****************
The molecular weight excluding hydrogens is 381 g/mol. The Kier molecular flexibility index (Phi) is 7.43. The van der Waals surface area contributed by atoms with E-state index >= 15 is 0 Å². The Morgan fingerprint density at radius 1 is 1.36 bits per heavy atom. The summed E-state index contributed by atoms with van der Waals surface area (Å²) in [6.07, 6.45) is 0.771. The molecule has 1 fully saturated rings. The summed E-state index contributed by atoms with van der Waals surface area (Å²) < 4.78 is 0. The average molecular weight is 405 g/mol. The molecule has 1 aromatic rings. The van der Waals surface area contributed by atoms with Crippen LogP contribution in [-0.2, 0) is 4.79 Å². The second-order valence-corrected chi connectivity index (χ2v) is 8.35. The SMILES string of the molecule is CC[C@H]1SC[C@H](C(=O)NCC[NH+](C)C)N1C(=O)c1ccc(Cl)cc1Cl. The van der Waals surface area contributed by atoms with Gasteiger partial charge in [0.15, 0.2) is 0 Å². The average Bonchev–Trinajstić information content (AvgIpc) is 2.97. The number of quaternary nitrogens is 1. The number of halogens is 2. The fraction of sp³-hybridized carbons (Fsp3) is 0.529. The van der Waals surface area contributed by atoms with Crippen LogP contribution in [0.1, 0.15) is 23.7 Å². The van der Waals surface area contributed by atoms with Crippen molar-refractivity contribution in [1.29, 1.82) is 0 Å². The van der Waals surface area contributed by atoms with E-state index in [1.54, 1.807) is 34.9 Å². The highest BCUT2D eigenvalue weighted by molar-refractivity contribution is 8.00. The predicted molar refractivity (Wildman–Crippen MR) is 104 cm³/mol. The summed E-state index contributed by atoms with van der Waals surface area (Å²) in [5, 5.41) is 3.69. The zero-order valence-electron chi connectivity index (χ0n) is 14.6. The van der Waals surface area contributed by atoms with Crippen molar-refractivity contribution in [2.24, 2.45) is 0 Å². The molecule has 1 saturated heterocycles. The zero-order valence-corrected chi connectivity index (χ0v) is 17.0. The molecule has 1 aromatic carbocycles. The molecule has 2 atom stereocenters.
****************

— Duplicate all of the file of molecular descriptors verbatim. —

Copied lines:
The molecular weight excluding hydrogens is 381 g/mol. The Kier molecular flexibility index (Phi) is 7.43. The van der Waals surface area contributed by atoms with E-state index >= 15 is 0 Å². The Morgan fingerprint density at radius 1 is 1.36 bits per heavy atom. The summed E-state index contributed by atoms with van der Waals surface area (Å²) in [6.07, 6.45) is 0.771. The molecule has 1 fully saturated rings. The summed E-state index contributed by atoms with van der Waals surface area (Å²) < 4.78 is 0. The average molecular weight is 405 g/mol. The molecule has 1 aromatic rings. The van der Waals surface area contributed by atoms with Crippen LogP contribution in [-0.2, 0) is 4.79 Å². The second-order valence-corrected chi connectivity index (χ2v) is 8.35. The SMILES string of the molecule is CC[C@H]1SC[C@H](C(=O)NCC[NH+](C)C)N1C(=O)c1ccc(Cl)cc1Cl. The van der Waals surface area contributed by atoms with Gasteiger partial charge in [0.15, 0.2) is 0 Å². The average Bonchev–Trinajstić information content (AvgIpc) is 2.97. The number of quaternary nitrogens is 1. The number of halogens is 2. The fraction of sp³-hybridized carbons (Fsp3) is 0.529. The van der Waals surface area contributed by atoms with Crippen LogP contribution in [0.1, 0.15) is 23.7 Å². The van der Waals surface area contributed by atoms with Crippen molar-refractivity contribution in [1.29, 1.82) is 0 Å². The van der Waals surface area contributed by atoms with E-state index in [1.54, 1.807) is 34.9 Å². The highest BCUT2D eigenvalue weighted by molar-refractivity contribution is 8.00. The predicted molar refractivity (Wildman–Crippen MR) is 104 cm³/mol. The summed E-state index contributed by atoms with van der Waals surface area (Å²) in [5, 5.41) is 3.69. The zero-order valence-electron chi connectivity index (χ0n) is 14.6. The van der Waals surface area contributed by atoms with Crippen molar-refractivity contribution in [2.24, 2.45) is 0 Å². The molecule has 1 saturated heterocycles. The zero-order valence-corrected chi connectivity index (χ0v) is 17.0. The molecule has 1 aromatic carbocycles. The molecule has 2 atom stereocenters.